Choking on pollution and getting stuck in traffic is one thing the rich of this city never experience, flying high above the skyscrapers. Brazil’s São Paulo has the most helicopters in the world and has been dubbed Helicopter City. How did this happen and what’s it like? Let’s jump in!
Brazil and Aviation
Brazil is one of the most exciting markets in the world for all things aviation. It has the highest number of private turboprop aircraft in the world (America has the highest number of private jet aircraft). They also have the highest number of helicopter concentrations across their coastal cities.
In the city of São Paulo alone, considered Brazil’s financial center, there are 400 registered helicopters (with 700 in the state) flying over 700 trips per day, according to a study taken back in 2013. This places São Paulo ahead of cities like New York and Tokyo. With 12 million citizens in the urban area, this means there is one helicopter per 17,000 people – which is the highest in the world.
How is this even possible?
So, the question is, why does Brazil have so many helicopters and who is taking these 2000 flights across the state per day?
For one, it’s the new class of mega-wealthy magnates that live in these cities and they have to traverse the continental country quickly.
The rich inhabitants of this city live in luxury condo towers with helipads on top, allowing them to fly to other towers with offices, restaurants and bars without ever having to go down to the ground. In fact, it was reported that back in 2010, 129 of the 215 helipads in the city were unregistered and were not monitored by authorities. Truly a playground for the rich.
But it’s not just fat wallets that has spurred the perfect storm for helicopter travel.
São Paulo was known worldwide for its chaotic traffic and in 2014, it set a new record with a traffic jam stretching more than 344 kilometers (214 miles) during a rush hour. With six million cars on the road in the country, there is simply no more room down below.
Essentially, Brazil’s infrastructure’s failure to keep pace with its economic development has led to these mega wealthy to consider other ways of getting around – one that is not hampered by traffic.
It’s not just the VIP transport role that these helicopter transports fill, but also everything from tourism to package delivery. One delivery company laments that “in a helicopter, it takes about 12 minutes. In my car, it depends on the traffic but it is about 1 1/2 hours to 2 hours.”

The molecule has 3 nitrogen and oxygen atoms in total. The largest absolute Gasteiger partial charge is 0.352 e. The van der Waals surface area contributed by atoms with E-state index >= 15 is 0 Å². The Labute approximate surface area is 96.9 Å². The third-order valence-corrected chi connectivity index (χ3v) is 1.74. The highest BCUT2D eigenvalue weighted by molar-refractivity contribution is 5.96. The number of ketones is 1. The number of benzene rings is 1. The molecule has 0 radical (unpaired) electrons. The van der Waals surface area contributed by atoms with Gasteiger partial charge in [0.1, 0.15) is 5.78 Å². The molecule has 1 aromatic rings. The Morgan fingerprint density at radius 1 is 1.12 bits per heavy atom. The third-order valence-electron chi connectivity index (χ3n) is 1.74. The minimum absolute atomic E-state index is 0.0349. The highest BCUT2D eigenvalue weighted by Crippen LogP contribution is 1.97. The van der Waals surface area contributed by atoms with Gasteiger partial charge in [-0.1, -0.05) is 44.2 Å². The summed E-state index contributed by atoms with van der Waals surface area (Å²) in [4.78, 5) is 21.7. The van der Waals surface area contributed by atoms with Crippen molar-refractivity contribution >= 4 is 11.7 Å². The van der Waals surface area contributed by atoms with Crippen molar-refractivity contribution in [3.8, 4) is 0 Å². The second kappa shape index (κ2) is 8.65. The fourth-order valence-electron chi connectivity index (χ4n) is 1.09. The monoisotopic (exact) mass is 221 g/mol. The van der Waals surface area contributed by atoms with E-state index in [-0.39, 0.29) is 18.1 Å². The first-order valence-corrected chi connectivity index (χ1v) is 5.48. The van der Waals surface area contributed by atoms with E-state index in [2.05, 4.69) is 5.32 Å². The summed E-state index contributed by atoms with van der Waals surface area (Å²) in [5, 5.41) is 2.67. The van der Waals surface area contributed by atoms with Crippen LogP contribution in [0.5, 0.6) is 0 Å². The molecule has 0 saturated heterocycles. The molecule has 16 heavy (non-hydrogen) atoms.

The interminable bottlenecks originally made the helicopter a virtually essential vehicle for top executives and the well-to-do in Brazil, especially in São Paulo, one of the cities with the largest number of millionaires in Latin America.
They pay top dollar too, treating these aircraft just as much as they would a sports car or a sedan. For example, one helicopter dealership in Rio, (that’s right, they have dealerships like car dealerships) features a flagship aircraft – the Italian Agusta, which runs for roughly $6 million. A Versace interior is optional for an additional $2 million. A price that rich people are glad to pay.
Even politicians are getting on the trend despite the backlash. Back in 2013, Rio de Janeiro’s state Governor, Sergio Cabral was exposed for flying a helicopter only six miles from his house to office every day, a flight over only three minutes: costing the Brazilian tax payer $1.7 million a year.
Cabral also used his helicopter to ferry his nanny, dog, and family on shopping trips and vacations to his country home. When confronted by reporters, he said:
“I’m not the first to do it; others in Brazil do it, too. And it’s OK because of the job I have. I’m not doing anything new. I am transported with my family; I get out of work and go to my country home.”
According to flight global, the helicopter market in Brazil has been growing 12% a year, thanks to demand for VIP transport in São Paulo and Rio de Janeiro, as well as a booming offshore oil sector.
How does the city manage all this traffic? It is the only city in the world with its own air traffic control just for helicopter aircraft. Technically dedicated rotorcraft air traffic control towers exist at Aberdeen, UK and Stavanger, Norway, for offshore oil rigs but São Paulo has the first dedicated urban service.
Everyday, control operators guide hundreds of flights between rooftop helipads and the airports through São Paulo’s thirteen dedicated helicopter air traffic corridors, including the cities’ elite private helipad that houses private helicopters for up to $50,000 a month. The tower controls all air traffic in the city, sans airport, of an altitude of between 2,000 and 3,500 feet. Over 3,500 feet, the helicopters are transferred to the main airport air traffic control.